You’ve most likely already had a wine that originated in Croatia, you just don’t know it! In 1994, grape geneticist, Dr. Carol Meredith, discovered that Zinfandel (aka Primitivo) is identical to Croatia’s Tribidrag (or Crljenak Kaštelanski). Tribidrag also happens to be the parent grape of Croatia’s most popular red wine, Plavac Mali. So, if you love Zinfandel, you already love Plavac Mali! Let’s find out more about Croatian wines.
The country of Croatia is situated just across the Adriatic Sea from Italy. It’s no wonder that Croatia has the perfect climate for making wine and olive oil. Ever since the city of Dubrovnik was selected as the filming location for the fictional city of King’s Landing in Game of Thrones, travelers and digital nomads have been flocking to this seaside country known for its rugged beauty and uniqueness.
The Wines of Croatia
Why You’ve Never Heard of Croatian Wine Until Now
As some wine experts have elegantly put it: “Croatia has many indigenous grape varieties that are not very well-known internationally, partly due to their complicated names! Croatians are not afraid of a long row of consonants in one word and have some special characters like č, ž or dž. So you might find yourself totally confused when you wish to order a glass of “Pošip” or want to buy a bottle of “Grk.””
–Dario Drmač www.thewineandmore.com
Bold red wines with blackberry notes
Plavac Mali is the primary red wine of Croatia and grows mostly along the Dalmatian coast. It is a wine that is rich and full of flavor, higher in both alcohol and tannin, with lower acidity, and has flavors of blackberry, dark cherry, pepper, carob, dry figs, and spice. Plavac Mali translates to “small blue,” and this grape is so important in Croatia that it was the first to have its own appellations – Dingač and Postup, which are both located on the Pelješac peninsula in South-Central Dalmatia.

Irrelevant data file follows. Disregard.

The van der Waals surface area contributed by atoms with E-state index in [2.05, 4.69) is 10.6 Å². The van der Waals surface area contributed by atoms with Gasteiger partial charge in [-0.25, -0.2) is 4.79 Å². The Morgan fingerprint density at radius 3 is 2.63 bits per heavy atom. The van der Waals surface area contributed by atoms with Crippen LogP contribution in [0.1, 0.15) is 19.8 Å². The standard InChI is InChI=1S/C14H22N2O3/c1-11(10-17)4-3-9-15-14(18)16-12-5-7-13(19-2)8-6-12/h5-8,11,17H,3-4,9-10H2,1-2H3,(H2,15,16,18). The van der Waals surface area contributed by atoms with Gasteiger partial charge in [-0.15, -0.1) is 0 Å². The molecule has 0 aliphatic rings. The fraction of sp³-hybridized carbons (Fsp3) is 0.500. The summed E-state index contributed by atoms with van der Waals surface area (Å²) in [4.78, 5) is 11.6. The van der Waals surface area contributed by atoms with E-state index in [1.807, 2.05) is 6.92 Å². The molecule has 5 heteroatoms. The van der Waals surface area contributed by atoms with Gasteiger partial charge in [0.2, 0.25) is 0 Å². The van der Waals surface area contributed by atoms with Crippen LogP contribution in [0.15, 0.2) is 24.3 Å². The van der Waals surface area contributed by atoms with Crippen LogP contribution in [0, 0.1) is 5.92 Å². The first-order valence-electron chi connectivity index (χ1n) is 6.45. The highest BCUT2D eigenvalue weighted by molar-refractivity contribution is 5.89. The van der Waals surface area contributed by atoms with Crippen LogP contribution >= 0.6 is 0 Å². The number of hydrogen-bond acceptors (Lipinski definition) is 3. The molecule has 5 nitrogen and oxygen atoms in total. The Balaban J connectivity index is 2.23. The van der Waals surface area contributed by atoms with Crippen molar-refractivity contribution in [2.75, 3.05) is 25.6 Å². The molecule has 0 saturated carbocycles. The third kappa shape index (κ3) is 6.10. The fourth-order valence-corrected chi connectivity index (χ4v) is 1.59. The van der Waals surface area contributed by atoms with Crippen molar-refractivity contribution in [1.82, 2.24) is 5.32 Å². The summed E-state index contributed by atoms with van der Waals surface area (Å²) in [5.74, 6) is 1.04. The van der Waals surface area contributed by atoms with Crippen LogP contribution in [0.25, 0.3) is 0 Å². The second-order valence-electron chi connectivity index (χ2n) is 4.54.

Full-bodied white wines with subtle almond notes
Croatian-born Miljenko “Mike” Grgich, who produced the winning wine at the Judgement of Paris in 1976, went back to Croatia in 1996 and started a winery dedicated to producing the finest wines with Dalmatian grapes. What did he choose? Plavac Mali and Pošip! This white wine is often crisp with flavors of apples, vanilla spice, citrus fruit, and a subtle almond note. In the past, Pošip used to grow only on the island of Korčula, but thanks to its early ripening, today it is spread around Dalmatia – Pelješac peninsula, islands of Brač and Hvar, Pakleni islands, Korlat region, and the Biokovo slopes.
Dramatic mountains rise up from the Adriatic Sea in the Dalmatia region of Croatia. Photo by Marz88
Croatian Pronunciation Cheat Sheet
- č – sounds like the “ch” in “cheese” or “match.”
- ž – pronounced like the “s” in “measure.”
- dž – pronounced like “j” in “jug”
- š – sounds like “sh” in “show”
Refreshing white wines with a spice note
Malvazija Istarska is one of the main white wines of Istria and the northern Dalmatian coast. Sometimes it’s called Malvasia Istriana, although it’s not actually the same grape as Malvasia from Italy. These wines are refreshing and usually dry, with lower alcohol content and aromas of fennel, quince, honey, apricot, and spice. Malvazija Istarska grows in Istria, one of Croatia’s popular wine travel destinations.
Dry white wines with a peppery pear note
To pronounce Grk just pronounce the three letters in a row. Grk produces dry white wines with notes of white pepper, melon, herbs, and sliced pear. The variety is indigenous to Croatia and is only found in sandy soils close to Korčula, on an island within the Srednja-Juzna Dalmacija. Grk is often called “the most feminine of all grapes” because it only has female flowers and must to be planted next to other varieties in order to pollinate (most wine grapes are self-pollinators).
Earthy, full-bodied robust red wines
This is a red grape that grows happily in Istria and seems to absorb the mineral, iron-like quality of the soils in the wines. Expect bold flavors of forest berries and violets with smoky meat and game-like notes. Teran generally has high tannins, and should evolve over a few years. In Italy, Terran is called Terrano.
Medium-bodied aromatic white wines
The everyday wine of Central Europe, Graševina is also known as Welschriesling. It is one of the most popular white wine grapes in Croatia, and is so common that it is widely considered to be indigenous. Graševina is a dry, fresh, aromatic white wine with apple-like notes.
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